Andre Villas-Boas has left his position as manager of Shanghai SIPG and announced he will compete in the 2018 Dakar Rally in January.
The Portuguese tactician will trade his touchline for the climes of South America and drive a Toyota Hilux in the annual cross-country race after he was talked down from riding a motorbike, per the Press Association (h/t Guardian):
"I spoke with my friend Alex Doringer, the manager of the KTM team, who told me that I would still need a full year’s preparation to get there and that it was better to consider doing it with a car. So I got in touch with Team Overdrive and here I am!"
The former Porto, Chelsea and Tottenham Hotspur chief's transition strikes as one of the more surprising career swings in recent football memory, bigger even than Rio Ferdinand's upcoming step into the boxing ring.
BBC Radio London reporter Nick Godwin illustrated just how surprising Wednesday's announcement was:
Villas-Boas will be joined by Portuguese countryman and rally-raid rider Ruben Faria as his co-driver, valuable experience to have considering the professional finished as runner-up in the 2013 Dakar Rally.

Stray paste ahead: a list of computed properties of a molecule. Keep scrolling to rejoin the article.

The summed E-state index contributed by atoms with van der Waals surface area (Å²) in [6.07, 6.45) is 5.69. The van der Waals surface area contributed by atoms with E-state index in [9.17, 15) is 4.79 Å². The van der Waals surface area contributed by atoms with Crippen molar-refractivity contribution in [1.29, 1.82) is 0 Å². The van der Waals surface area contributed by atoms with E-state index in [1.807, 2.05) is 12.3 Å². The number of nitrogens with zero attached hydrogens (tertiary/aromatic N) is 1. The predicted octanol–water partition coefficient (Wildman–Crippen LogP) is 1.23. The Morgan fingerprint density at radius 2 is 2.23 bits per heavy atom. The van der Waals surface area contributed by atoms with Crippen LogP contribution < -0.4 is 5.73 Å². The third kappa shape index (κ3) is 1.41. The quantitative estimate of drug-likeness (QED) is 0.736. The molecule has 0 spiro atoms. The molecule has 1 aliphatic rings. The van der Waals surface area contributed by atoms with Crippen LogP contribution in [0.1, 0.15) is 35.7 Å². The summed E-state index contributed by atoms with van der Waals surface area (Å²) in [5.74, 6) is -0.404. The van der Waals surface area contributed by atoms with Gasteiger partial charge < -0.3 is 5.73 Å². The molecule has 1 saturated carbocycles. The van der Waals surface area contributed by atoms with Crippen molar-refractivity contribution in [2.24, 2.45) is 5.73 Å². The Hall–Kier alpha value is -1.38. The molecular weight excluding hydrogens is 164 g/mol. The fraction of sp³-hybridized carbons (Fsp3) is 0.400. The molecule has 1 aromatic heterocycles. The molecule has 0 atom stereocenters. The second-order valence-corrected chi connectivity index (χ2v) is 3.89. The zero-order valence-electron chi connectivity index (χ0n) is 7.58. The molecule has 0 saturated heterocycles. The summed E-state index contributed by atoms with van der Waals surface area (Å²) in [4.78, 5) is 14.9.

The Montreal Gazette's David Rudin previously attested to Villas-Boas' signals toward there being more to life other than football:
Villas-Boas joined Shanghai SIPG in November of last year but ended his maiden season in the Chinese Super League without a trophy, as the team finished runners-up in the Chinese Super League.
After mixed spells at Chelsea and Tottenham in the Premier League, he found moderate success with Russian giants Zenit Saint Petersburg, spending two season at the club between March 2014 and May 2016.
PA reported the 40-year-old's uncle participated in the 1982 Dakar Rally, which was run from the French capital of Paris to Dakar, the capital of Senegal.
The landscape of the race has changed much since then, and next year's edition will see Villas-Boas and a host of professional teams rally from Lima, Peru, to Cordoba, Argentina, winding through Bolivia along the way.
Drivers and riders have 37 days before the event begins on Saturday, January 6, at which point they'll embark upon a 15-day journey comprising more than 8,500 kilometres before reaching the finish on Saturday, January 20.
Villas-Boas' decision may have been in part helped by Shanghai SIPG's recent defeat to Shanghai Shenhua in the final of the Chinese FA Cup, with a return to football before the end of this season now looking unlikely.